A journey of 12 km took us approx. an hour. By the time we reached Devka beach time was almost 11.30 noon. As we parked our car at the designated parking and started walking towards the beach, we realized there is no beach per se. All we could see was mud and slush and puddle. No seawater at all… everything was brown and dirty. Is this what we came for driving in sheer madness?
We could have continued driving on the highway and could have taken a detour at Vadodara city relishing fried ice cream at Surya Palace Hotel. We had lost our chance. Grudgingly, we cruised along NH-8. Time showed 13.00 hrs. I was hungry. Just before entering Valsad, on the highway, we saw Ramdev Dhaba serving hot Gujarati meals. We stopped there for lunch. This was the best decision of the day we took. We again ordered alu-jeera, Gujarati kadhi, buttermilk, and rotis. The food was awesome and the service was lightening. The bill was Rs 230/-, yes, just Rs 230/- How does this guy make a profit? We were overwhelmed, really.
Now there was no reason to stop since we were full. Now, Ritika took the wheels while I fiddled with music and maps. The highway was packed with dumpers carrying construction and plant material. They occupied all three lanes which congested the highway and made it difficult to pass. Slowly and gradually we drove past Bharuch and inched towards Vadodara. It was almost 17.00. We did not take a detour to Vadodara city. On the highway, we saw L&T and other smaller engineering units. Gujarat undoubtedly has turned into an engineering hub, especially heavy industries and chemical units. Once upon a time in 2004, I was part of this town. It has been 13 years already. Nostalgia gripped me, tightly.
Amidst my thoughts, we lost our way again and skipped taking the Vadodara-Ahmedabad expressway entry ramp. It was almost 18.00 hrs when we took a U-turn and started the expressway drive. Ritika was driving on this stretch. By the time we reached Ahmedabad, it was almost 19.30 hrs and city traffic was at its peak. At Ahmedabad, even at our green light, no one bothered to give us the way to drive. Everyone just jumped their lights. It was chaotic.
Bangalore – Gurgaon road trip: Traffic chaos at Ahmedabad
Finally, Ritika got so frustrated that she gave the car to me to drive. Reaching Abu Road by driving at night was out of the question. We either had to stay at Ahmedabad or drive to Mehsana. We chose the latter as crossing Ahmedabad in the morning again would have taken some extra time. Highway traffic was unruly though once we reached outside Ahmedabad it got sparse. There was no street light or dhabas in the near vicinity. By the time we reached our abode for the night, Saffrony resort, Mehsana, it was almost 21.30 hrs. Today’s long drive from Pune finally had ended at Mehsana. One more day to go, we thought. The taste of today’s lunch at Valsad still lingered in our mouths. So, again for dinner, we ordered alu-jeera, dal, rice, and roti. Though this time it wasn’t that tasty. Finally, we slept at around 22.30 hrs.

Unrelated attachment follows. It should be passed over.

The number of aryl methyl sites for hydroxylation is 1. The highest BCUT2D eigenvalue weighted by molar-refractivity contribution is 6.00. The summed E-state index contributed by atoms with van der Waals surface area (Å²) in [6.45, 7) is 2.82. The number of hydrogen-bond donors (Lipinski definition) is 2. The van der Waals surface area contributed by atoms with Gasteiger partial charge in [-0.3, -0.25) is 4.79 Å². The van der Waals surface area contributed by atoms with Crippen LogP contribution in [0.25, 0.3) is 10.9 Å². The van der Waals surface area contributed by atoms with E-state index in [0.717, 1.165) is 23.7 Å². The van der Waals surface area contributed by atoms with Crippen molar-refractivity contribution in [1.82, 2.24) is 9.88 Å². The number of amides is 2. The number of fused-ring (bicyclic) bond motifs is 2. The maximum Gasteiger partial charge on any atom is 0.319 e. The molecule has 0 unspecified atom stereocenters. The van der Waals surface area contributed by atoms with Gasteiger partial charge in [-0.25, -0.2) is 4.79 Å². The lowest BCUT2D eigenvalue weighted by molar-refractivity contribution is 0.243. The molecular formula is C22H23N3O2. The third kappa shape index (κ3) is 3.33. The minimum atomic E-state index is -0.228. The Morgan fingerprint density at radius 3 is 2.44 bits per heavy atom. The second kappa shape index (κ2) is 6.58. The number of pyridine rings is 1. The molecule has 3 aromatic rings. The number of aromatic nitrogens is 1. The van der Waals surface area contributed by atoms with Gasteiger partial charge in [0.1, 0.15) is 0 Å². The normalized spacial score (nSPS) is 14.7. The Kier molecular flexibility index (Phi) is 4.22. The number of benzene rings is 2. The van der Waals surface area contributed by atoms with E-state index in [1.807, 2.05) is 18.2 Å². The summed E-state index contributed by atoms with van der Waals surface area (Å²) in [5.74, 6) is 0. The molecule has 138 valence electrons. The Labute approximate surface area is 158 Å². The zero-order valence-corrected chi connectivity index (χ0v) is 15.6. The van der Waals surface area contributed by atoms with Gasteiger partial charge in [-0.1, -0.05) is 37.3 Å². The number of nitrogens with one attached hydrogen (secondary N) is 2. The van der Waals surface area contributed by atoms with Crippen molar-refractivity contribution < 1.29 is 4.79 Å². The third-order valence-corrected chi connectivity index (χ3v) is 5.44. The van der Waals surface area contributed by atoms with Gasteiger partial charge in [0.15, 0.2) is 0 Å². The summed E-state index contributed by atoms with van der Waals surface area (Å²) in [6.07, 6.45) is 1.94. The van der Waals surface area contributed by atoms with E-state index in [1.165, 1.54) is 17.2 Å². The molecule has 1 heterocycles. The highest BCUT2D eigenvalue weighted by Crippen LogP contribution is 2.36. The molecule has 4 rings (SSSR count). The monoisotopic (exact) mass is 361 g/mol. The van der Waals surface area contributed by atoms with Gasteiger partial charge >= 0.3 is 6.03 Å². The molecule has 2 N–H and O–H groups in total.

The highlight of the day was mindless traffic we faced full day, whether it was Mumbai- Bharuch stretch or chaotic driving in Ahmedabad city. Loved the experience. This is what will count whenever we drive next.
Ahmedabad – Jostling for space on the road
Bangalore-Gurgaon – Day 3
September 10th, 2017 (Mehsana): 04.30 hrs: I got up even before the rooster could crow and wake us up. It was still dark outside. Ritika was sleeping oblivious of the fact that it was almost the time to go. We had driven about 1600 km in the last two days. This was the third and last stretch of about 900 km, which we had to drive today. We had planned our earlier stops well. Though neither we could reach Panvel, nor Abu Road. Always fell short. We were physically tired and mentally fatigued by now. Didn’t want to drive late at night today.
Three days on road for more than 14 hrs every day had taken a toll on us. More than 4 GB of songs but still it felt as if we were merely repeating them. Thinking about all this, I went into the shower. Water was cold and my mind wanted me to reconsider my decision of getting wet at this unearthly hour. It gave me quick options – face wash / dry shower/shower at Gurgaon home… I rejected all, as it would be a long day and I needed to remain alert. Ritika too got ready quickly and we left the resort by 05.30 hrs. I took the wheels since roads were not in excellent shape here and we needed to drive faster in the mornings.
Bangalore – Gurgaon road trip: tea time
We drove for some time and then stopped for a tea break at Unava. The owner asked us if we needed a half cup or full cup..eh, what a weird question we thought, of course, full cup, we siblings replied in chorus. Well, the server started filling the cup. He didn’t stop when the level reached High, then High-high. He kept on filling it up to the brim and then tea started overflowing onto the saucer as well… Finally, when the saucer was full too, he said “now it is full”. Wow. We had just explored a new definition of a full cup.
The tea was sugary, under-boiled, and tasteless. The only saving grace, it was served hot. Grudgingly, we decided to stop for breakfast only if we see a ‘decent place. By the way, we saw many ‘Hotel Decent’ but none gave us the confidence to try their menu. By the time clock struck 07.30 hrs, we had crossed the Gujarat-Rajasthan border.